Saturday, April 21, 2018

Aphrodite’s birthplace and other Greek ‘ferry’ tales. . .

Aphrodite is the Greek goddess of love, sex, and beauty.
According to those on the island of Kythera, she was born there.

Their claim is based on the myth by Hesiod, a poet who lived about the same time as Homer. (Actually I checked and Hesiod claimed she was born of the sea (think of that image of her on that big clam shell) and she floated past Cytherea (Kythera) and emerged at Cyprus. 

Myth and reality. You get a dose of both when you travel in Greece.

We were reminded of that fact when we took a road trip last week to Kythera, a seasonally popular destination – and  possibly Aphrodite’s birthplace. Some travel writer’s have labeled it the perfect Greek island with just enough tourism to keep it prosperous and hopping 'in season' but not yet over-run.

Ferry to Kythera leaves from Neopoli

Road trips to Greek islands involve the ubiquitous Greek ferry experience; one that merges both myth and reality. The Greek ferry is a great mode of transport if you have a flexible schedule and itinerary. (We love the romance and adventure of Greek ferry travel and have tried every size and shape of ship. Remember when I debunked that myth of how dangerous they are in this post?)

The reality of ferry travel is: Schedules vary and can change at the slightest bit of inclement weather. Sometimes they operate and sometimes they don’t – with or without reason.  And they are not necessarily a cheap way to travel these days.

Kythira - a stone's throw from the Peloponnese

Take our trip, for example:   There’s a ferry to Kythera from Gythio, (right side middle finger on the map above) a town about an hour and a half from us. Or one from Neopoli (left side of right finger) a town three hours drive away. We’d preferred the Gythio departure but no one – including the travel agents who sell the ferry tickets – could tell us whether it would be running on the date we planned to travel. That's reality.

Upper car deck was empty on the ferry the week after Easter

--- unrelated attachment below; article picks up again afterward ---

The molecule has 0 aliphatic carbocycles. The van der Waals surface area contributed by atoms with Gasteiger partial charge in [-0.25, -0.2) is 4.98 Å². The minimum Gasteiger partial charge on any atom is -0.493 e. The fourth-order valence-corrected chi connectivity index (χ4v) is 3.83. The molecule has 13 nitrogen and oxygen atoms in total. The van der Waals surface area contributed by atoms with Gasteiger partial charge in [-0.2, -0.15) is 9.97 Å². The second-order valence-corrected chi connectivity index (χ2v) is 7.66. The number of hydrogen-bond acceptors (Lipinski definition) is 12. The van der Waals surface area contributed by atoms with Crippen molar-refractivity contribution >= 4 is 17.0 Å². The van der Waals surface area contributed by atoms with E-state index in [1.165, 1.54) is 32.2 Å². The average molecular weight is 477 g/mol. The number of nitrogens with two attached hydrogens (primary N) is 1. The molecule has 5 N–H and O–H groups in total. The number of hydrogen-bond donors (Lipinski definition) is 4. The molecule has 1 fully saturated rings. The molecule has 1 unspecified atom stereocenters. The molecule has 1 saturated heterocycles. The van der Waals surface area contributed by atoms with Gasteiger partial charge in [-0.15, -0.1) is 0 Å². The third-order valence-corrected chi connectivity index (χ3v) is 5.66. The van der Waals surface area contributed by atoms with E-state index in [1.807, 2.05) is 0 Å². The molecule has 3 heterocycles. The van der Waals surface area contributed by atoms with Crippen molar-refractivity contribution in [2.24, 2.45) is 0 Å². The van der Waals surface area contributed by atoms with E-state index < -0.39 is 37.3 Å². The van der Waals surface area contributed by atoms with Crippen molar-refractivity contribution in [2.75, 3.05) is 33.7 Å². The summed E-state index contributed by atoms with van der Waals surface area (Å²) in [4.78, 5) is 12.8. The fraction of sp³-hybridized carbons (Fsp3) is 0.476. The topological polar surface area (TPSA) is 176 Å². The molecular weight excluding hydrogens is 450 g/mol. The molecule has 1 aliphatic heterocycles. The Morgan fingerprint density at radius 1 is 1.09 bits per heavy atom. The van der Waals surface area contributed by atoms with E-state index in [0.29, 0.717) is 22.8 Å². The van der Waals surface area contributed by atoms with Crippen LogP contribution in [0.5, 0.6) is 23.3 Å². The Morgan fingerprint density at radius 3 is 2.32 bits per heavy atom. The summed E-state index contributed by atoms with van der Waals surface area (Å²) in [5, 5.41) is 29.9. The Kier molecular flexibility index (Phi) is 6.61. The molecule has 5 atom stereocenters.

We drove to Neopoli, where the ferry journey of an hour and a half, takes place every day, sometimes twice a day. The ticket from there was the same cost as for the longer Gythio sailing: 45-euro for our car and another 26-euro for two passengers ($87US) each way.

We were off. . .to an island similar in size to Malta and boasting a population of 4,500 residents living in or near some 64 small villages.  Its shores are washed by three seas: the Ionian, the Aegean and the Libyan. Mountains and valleys rise and fall in the island's center. Its coastline offers a host of beaches that attract sun and sea worshippers, many who take the 45-minute flight from Athens.

Kythera/Kythira island
Between travel writers singing its praises and various friends who’ve remarked about its wonders, we were eager to explore Kythera, (also Kythira), which seems a little orphan from the Ionian island group  to which it belongs – all the rest are to the northwest of the Peloponnese.  This little guy decked out with sugar-cube shaped buildings painted the famous white with blue trim looks a lot like he belongs in the Cyclades island group, further to the east of us.

But as the ferry approached this reputedly gorgeous destination, I started wondering if we were at the right place: two shipwrecks greeted us as did a scattering of buildings that constituted the harbor ‘town’ on the island.  Hmmm. . .an interesting introduction.

PicMonkey Collage
Introduction to Kythera

The island’s history, like so many places in Greece, dates back to the Minoans, through the Myceneans and Phoenicians. In more ‘recent’ history the Venetians dominated from the 13th to the 18th century and the British laid claim from 1815 until 1864.

The British built bridge dates back to the early 1800's
User reviews on Tripadvisor led us to a hotel located on the northeastern side of the island. Our drive from the ferry dock was through high plains type country that looked a lot like Arizona.